Is the axilla a distinct skin phenotype?

Authors


  • Abstracts of papers that were published in the IFSCC magazine, Volume 9, No 2, 2006

Abstract

The axillary skin is cosmetically important with millions of consumers daily applying antiperspirant/deodorant products. Despite this, we know virtually nothing about axillary skin or how antiperspirant use impacts upon it. To characterize axillary stratum corneum and determine whether this is a unique skin type, we have evaluated a range of skin parameters, comparing these with the volar forearm. Trans-epidermal water loss and corneosurfametry revealed a reduced barrier function in the axilla. However, application of antiperspirant had no effect upon these barrier properties. High performance thin layer chromatography analysis of stratum corneum lipids demonstrated statistically elevated levels of fatty acids, ceramide and particularly cholesterol in the axilla. This modification of barrier lipid ratios appeared to result in a more ordered lipid lamellae phase behaviour, as determined by attenuated total reflectance Fourier transform infrared spectroscopy, with transition phase changes occurring at higher temperatures. Morphological differences were also seen in the cells of the axillary stratum corneum. Microscopic evaluation of axillary-cornified envelopes revealed them to be smaller, indicative of a shorter stratum corneum turnover. However, there appeared to be no significant difference corneocyte maturation. ‘Skin dryness’ squamometry measurements indicated that the axillary stratum corneum retained desquamated material on its surface more than on the forearm. This correlated with decreased levels of the desquamatory stratum corneum chymotryptic enzyme in the surface layers of the skin. These results indicate that the axilla has a distinct phenotype. Paper presented at the 22nd IFSCC Congress 2002, Edinburgh, Scotland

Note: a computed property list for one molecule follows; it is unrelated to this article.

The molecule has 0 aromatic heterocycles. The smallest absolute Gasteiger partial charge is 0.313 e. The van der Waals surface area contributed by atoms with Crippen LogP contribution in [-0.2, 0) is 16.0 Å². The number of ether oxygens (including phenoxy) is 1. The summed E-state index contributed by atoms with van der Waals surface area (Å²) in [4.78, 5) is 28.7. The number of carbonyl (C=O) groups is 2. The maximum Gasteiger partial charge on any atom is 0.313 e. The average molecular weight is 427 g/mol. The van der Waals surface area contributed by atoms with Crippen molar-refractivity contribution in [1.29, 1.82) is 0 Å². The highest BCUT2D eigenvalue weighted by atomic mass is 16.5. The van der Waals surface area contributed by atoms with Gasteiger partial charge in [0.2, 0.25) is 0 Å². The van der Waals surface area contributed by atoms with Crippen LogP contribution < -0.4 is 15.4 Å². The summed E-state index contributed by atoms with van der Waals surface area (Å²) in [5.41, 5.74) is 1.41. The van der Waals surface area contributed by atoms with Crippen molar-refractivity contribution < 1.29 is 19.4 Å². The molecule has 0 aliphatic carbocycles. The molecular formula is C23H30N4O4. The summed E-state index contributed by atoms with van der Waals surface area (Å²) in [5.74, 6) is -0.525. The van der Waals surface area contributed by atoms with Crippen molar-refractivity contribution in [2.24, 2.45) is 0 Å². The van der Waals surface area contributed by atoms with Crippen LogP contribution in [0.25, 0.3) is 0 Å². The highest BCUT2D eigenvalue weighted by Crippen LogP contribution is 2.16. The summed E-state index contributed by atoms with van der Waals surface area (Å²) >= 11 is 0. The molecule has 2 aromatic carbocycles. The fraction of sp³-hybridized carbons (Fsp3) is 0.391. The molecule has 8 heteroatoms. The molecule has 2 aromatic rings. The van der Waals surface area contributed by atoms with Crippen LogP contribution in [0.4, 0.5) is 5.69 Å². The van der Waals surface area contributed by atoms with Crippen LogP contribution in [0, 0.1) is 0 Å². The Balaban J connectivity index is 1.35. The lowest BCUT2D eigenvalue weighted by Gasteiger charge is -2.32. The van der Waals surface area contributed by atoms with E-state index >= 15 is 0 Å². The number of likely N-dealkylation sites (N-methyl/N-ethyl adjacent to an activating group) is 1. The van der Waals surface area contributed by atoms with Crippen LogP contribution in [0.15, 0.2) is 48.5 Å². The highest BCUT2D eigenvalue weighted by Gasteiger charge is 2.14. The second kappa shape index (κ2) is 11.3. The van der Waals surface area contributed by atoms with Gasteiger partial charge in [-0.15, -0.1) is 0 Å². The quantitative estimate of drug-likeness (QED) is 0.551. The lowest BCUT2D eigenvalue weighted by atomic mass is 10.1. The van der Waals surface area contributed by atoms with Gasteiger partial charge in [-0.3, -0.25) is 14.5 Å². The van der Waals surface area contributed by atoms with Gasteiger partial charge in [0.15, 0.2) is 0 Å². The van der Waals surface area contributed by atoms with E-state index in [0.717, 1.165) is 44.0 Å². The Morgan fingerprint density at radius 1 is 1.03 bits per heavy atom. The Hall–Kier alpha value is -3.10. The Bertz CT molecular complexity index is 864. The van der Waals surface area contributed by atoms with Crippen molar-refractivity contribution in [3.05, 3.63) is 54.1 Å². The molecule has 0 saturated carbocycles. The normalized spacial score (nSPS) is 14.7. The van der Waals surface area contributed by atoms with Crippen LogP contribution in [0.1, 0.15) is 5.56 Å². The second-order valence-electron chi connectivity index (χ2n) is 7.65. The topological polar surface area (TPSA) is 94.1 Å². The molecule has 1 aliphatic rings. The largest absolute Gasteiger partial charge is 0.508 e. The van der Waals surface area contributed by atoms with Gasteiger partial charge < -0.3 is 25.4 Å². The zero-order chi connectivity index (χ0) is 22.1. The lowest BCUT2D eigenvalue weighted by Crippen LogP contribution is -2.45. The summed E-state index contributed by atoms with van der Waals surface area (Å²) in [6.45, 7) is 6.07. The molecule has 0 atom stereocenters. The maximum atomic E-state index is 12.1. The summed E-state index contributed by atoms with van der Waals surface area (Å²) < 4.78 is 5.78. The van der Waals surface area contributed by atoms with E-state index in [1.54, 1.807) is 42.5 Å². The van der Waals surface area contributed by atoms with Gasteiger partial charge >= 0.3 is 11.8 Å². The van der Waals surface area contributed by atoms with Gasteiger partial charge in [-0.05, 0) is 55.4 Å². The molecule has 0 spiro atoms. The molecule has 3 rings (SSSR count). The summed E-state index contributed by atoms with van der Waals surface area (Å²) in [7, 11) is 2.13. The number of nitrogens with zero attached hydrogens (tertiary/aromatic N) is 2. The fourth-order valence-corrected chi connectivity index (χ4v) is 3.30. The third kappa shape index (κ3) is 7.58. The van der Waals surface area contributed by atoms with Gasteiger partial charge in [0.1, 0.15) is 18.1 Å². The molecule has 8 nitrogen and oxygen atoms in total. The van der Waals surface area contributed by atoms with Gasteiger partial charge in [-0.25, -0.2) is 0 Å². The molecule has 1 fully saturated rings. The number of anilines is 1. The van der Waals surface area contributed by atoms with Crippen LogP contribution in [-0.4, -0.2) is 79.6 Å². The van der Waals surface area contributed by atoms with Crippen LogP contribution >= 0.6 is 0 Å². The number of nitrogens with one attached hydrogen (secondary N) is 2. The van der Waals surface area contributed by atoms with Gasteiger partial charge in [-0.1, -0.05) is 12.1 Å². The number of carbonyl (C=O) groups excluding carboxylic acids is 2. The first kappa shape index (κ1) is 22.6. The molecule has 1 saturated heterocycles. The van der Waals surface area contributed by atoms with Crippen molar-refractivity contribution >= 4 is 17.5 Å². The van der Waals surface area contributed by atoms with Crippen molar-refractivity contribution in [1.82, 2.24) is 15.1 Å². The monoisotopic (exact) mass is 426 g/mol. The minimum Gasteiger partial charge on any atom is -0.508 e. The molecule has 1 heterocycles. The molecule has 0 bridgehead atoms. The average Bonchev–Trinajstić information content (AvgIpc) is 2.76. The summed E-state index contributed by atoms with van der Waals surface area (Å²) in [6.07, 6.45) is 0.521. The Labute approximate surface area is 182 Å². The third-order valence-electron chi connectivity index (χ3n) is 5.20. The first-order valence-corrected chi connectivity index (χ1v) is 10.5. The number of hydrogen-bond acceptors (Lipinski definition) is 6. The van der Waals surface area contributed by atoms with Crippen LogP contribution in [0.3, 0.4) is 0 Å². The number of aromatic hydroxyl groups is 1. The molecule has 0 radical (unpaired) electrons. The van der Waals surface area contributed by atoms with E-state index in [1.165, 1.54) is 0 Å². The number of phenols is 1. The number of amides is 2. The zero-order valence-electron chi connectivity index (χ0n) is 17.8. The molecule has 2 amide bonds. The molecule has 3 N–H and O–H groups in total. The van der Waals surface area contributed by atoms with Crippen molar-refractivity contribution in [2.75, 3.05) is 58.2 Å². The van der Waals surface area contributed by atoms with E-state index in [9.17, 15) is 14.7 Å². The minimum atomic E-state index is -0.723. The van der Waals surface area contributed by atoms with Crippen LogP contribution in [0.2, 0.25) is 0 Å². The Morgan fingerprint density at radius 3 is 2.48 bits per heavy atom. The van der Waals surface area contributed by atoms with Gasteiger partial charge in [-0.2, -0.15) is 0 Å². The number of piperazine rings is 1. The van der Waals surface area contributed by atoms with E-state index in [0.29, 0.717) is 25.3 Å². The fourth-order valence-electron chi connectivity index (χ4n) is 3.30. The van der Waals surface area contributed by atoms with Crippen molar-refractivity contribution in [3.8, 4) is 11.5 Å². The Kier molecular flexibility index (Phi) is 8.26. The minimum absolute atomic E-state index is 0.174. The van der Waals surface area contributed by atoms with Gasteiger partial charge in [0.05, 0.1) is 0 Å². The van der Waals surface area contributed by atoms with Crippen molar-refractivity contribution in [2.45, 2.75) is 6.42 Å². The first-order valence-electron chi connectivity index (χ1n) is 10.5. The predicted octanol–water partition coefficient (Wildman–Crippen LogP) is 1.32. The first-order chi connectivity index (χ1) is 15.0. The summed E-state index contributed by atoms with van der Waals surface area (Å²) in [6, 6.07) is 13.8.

Ancillary